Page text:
Due to the Covid-19 outbreak in China, United Airlines has withdrawn its full-year 2020 forecast and warned it had seen a 100% decline in demand to China.
"Due to the heightened uncertainty surrounding this outbreak, its duration, its impact on overall demand for air travel and the possibility the outbreak spreads to other regions, the Company is withdrawing all full-year 2020 guidance issued on January 21, 2020," United said in a filing on Monday evening.
United suspended all flights between the US and Beijing, Chengdu, Shanghai, and Hong Kong through April 24. These routes represent about 5% of the airliner's 2020 planned capacity.
United noted that it had seen "100% decline in near-term demand to China and an approximately 75% decline in near-term demand on the rest of our trans-Pacific routes."
Investors fled airline stocks on Monday as the deadly virus spreads outside China. American Airlines, Delta Air Lines, and cruise ship industry were among the worst performers in the S&P500 on Monday.
And it's not a huge surprise United killed its guidance as analysts seemed to have refused to take note of the virus impact, even if the stock has...
On top of that, Mastercard warned about the fast-spreading virus, now moving across South Korea, Japan, Iran, and Italy could hurt revenue this year.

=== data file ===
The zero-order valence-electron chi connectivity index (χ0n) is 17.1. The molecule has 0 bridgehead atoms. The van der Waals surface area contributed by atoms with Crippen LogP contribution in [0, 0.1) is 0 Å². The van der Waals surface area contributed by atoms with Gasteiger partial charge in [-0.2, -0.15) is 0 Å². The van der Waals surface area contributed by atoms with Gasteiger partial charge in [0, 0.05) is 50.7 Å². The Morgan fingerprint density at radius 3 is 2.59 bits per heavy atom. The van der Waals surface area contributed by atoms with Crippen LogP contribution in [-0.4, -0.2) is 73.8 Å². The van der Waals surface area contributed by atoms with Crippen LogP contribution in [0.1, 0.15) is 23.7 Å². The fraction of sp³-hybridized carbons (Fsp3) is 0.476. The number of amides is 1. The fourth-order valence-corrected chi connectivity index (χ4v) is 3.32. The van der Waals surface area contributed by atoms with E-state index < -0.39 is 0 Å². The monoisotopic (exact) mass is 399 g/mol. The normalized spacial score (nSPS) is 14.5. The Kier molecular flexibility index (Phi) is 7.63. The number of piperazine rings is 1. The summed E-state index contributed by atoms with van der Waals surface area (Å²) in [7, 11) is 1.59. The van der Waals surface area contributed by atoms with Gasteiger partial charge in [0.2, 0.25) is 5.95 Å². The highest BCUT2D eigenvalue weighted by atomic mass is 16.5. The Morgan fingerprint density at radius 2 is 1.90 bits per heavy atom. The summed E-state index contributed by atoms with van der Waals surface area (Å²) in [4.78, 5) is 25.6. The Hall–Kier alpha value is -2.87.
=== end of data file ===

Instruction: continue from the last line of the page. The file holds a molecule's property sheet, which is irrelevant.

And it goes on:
"Cross-border travel, and to a lesser extent, cross-border e-commerce growth, is being impacted by the Coronavirus. As a result, we now expect that if the trends we have seen recently -- primarily in our cross-border drivers -- continue through the end of the quarter, year-over-year net revenue growth in the first quarter will be approximately 2-3 percentage points lower than discussed on our January 29, 2020 earnings call. Under these circumstances, we would expect year-over-year net revenue growth of 9-10% in the first quarter on a currency-neutral basis, excluding acquisitions," Mastercard warned.
Mastercard added if the virus only impacts the first quarter, then "we expect that our 2020 annual year-over-year net revenue growth rate would be at the low end of the low-teens range."
Shares of both United and MasterCard ended lower on the session today as a broad stock market sell-off was sparked by the spread of the virus from East to West.
Other companies such as Apple, Qualcomm, Procter & Gamble have sounded the alarm on virus impacts for the first quarter, and perhaps weakness rolling into Q2.
And remember, President Trump's top economist, Larry Kudlow is paid to tell happy stories because if you knew the truth, you wouldn't be buying stocks.